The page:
NASA Astronauts Drop $100,000 Tool Bag in Space, Visible with Binoculars

Story by: (Tech Blog)


NASA announced that two of its astronauts, Loral O’Hara and Jasmin Moghbeli, accidentally dropped a tool bag worth $100,000 during a spacewalk that started at 1:09 p.m. ET on November 1, 2023.

The tool bag, which weighs about 30 pounds (14 kg) and is about the size of a small backpack, contains various tools and equipment, is now orbiting Earth and can be seen with binoculars.

The astronauts were conducting a maintenance spacewalk outside the International Space Station (ISS) to fix the port solar alpha rotary joint, when the tool bag eluded them.

The tool bag, officially known as a crew lock bag, is orbiting in the sky just ahead of the ISS, with a visual magnitude of around 6.

This means the lost tool bag is at the limit of visibility for the human eye under ideal conditions, but it can be seen with binoculars or a small telescope.

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Image credit: @SPACEdotcom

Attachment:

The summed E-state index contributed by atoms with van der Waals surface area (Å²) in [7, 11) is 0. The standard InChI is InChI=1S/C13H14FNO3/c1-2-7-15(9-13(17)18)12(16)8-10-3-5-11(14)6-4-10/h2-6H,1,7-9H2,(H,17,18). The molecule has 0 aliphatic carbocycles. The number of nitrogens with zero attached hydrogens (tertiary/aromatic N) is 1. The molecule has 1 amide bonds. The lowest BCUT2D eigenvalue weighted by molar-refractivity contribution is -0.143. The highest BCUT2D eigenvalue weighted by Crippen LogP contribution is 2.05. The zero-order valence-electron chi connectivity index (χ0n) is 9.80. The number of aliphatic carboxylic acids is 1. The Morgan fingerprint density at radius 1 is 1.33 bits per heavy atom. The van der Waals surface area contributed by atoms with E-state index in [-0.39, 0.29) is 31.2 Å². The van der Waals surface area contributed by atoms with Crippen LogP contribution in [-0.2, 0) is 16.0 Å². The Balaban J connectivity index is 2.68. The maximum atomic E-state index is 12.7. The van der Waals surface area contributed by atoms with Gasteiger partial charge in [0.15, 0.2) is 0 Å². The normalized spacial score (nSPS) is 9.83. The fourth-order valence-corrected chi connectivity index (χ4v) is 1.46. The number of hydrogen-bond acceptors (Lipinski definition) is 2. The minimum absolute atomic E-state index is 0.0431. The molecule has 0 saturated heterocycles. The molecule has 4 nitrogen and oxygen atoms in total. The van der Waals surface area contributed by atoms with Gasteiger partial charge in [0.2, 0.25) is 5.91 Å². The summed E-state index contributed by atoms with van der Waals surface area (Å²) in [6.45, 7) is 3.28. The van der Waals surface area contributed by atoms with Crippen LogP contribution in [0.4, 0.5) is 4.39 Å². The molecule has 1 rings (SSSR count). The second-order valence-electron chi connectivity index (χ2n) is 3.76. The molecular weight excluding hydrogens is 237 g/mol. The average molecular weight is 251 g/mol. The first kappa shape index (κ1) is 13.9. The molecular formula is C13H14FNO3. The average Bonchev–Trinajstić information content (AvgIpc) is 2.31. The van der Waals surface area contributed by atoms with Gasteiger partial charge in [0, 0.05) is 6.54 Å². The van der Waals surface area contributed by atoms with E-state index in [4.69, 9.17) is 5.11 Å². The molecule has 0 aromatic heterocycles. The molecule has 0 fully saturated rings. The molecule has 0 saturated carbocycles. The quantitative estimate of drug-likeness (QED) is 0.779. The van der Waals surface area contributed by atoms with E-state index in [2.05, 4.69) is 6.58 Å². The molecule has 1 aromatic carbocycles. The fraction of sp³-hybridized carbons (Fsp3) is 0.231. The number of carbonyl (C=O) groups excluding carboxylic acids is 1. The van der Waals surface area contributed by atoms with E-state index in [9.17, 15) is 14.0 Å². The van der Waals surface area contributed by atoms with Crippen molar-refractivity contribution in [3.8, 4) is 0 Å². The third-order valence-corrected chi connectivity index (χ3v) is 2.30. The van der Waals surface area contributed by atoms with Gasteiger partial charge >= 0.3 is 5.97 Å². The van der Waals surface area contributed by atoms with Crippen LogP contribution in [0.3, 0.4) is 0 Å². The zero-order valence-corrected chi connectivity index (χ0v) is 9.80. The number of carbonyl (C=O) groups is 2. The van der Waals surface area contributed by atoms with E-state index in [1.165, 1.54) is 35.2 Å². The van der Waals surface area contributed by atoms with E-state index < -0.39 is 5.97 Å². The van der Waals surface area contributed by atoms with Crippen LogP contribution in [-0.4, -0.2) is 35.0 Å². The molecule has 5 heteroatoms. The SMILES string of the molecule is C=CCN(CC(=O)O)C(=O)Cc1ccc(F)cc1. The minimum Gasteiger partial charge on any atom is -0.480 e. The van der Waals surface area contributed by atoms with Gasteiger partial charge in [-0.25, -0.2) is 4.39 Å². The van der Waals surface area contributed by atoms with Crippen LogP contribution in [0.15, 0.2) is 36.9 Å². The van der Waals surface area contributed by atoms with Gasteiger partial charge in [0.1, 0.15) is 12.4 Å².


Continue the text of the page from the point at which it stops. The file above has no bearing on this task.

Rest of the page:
Some skywatchers are also trying to spot the tool bag as it passes over their location, because it is rare and unusual to see a human-made object floating in space.

Image credit: @PopSci

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The tool bag can be seen in the evening sky from mid-northern latitudes, such as the United States, Canada, and Europe, until late November.

It can also be seen in the morning sky from southern latitudes, such as Australia, New Zealand, and South Africa, until early December.

The tool bag has been officially cataloged as space junk ID 58229 / 1998-067WC, and it was seen on Sunday by Japanese astronaut Satoshi Furukawa floating over Mount Fuji.

The tool bag is expected to remain in orbit until March 2024, when it will descend to an altitude of 70 miles (112 km) and disintegrate in the atmosphere.

This is not the first time that astronauts have lost a tool bag in space. In 2008, NASA astronaut Heide Stefanyshyn-Piper also dropped a tool bag during a spacewalk due to a malfunction.

NASA also said that it will review the incident and take measures to prevent similar occurrences in the future.

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